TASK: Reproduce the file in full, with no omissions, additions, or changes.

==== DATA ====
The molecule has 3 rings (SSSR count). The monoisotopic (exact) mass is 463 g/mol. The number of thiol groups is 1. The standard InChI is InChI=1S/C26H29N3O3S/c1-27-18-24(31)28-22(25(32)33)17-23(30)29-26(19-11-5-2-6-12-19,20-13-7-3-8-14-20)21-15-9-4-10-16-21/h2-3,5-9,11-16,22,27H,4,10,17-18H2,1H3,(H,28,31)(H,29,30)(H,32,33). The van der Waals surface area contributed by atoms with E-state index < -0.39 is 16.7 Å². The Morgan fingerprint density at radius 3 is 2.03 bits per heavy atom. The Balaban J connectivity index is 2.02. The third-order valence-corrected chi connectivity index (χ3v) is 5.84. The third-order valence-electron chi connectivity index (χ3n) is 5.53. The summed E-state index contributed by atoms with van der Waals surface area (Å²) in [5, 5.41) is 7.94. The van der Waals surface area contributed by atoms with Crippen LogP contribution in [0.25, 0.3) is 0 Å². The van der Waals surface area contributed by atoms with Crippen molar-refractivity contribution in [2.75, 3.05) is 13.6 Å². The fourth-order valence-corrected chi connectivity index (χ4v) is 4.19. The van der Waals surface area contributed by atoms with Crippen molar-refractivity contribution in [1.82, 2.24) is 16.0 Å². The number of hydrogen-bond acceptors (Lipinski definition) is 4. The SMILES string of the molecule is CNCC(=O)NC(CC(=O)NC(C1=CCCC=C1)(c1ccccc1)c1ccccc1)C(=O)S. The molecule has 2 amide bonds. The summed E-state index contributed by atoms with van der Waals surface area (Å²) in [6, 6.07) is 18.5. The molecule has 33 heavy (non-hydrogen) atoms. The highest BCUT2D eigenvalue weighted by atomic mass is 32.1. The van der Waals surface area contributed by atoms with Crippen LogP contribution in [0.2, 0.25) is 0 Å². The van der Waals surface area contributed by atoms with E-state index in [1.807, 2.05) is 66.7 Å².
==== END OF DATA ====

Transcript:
The molecule has 3 rings (SSSR count). The monoisotopic (exact) mass is 463 g/mol. The number of thiol groups is 1. The standard InChI is InChI=1S/C26H29N3O3S/c1-27-18-24(31)28-22(25(32)33)17-23(30)29-26(19-11-5-2-6-12-19,20-13-7-3-8-14-20)21-15-9-4-10-16-21/h2-3,5-9,11-16,22,27H,4,10,17-18H2,1H3,(H,28,31)(H,29,30)(H,32,33). The van der Waals surface area contributed by atoms with E-state index < -0.39 is 16.7 Å². The Morgan fingerprint density at radius 3 is 2.03 bits per heavy atom. The Balaban J connectivity index is 2.02. The third-order valence-corrected chi connectivity index (χ3v) is 5.84. The third-order valence-electron chi connectivity index (χ3n) is 5.53. The summed E-state index contributed by atoms with van der Waals surface area (Å²) in [5, 5.41) is 7.94. The van der Waals surface area contributed by atoms with Crippen LogP contribution in [0.25, 0.3) is 0 Å². The van der Waals surface area contributed by atoms with Crippen molar-refractivity contribution in [2.75, 3.05) is 13.6 Å². The fourth-order valence-corrected chi connectivity index (χ4v) is 4.19. The van der Waals surface area contributed by atoms with Crippen molar-refractivity contribution in [1.82, 2.24) is 16.0 Å². The number of hydrogen-bond acceptors (Lipinski definition) is 4. The SMILES string of the molecule is CNCC(=O)NC(CC(=O)NC(C1=CCCC=C1)(c1ccccc1)c1ccccc1)C(=O)S. The molecule has 2 amide bonds. The summed E-state index contributed by atoms with van der Waals surface area (Å²) in [6, 6.07) is 18.5. The molecule has 33 heavy (non-hydrogen) atoms. The highest BCUT2D eigenvalue weighted by atomic mass is 32.1. The van der Waals surface area contributed by atoms with Crippen LogP contribution in [0.2, 0.25) is 0 Å². The van der Waals surface area contributed by atoms with E-state index in [1.807, 2.05) is 66.7 Å².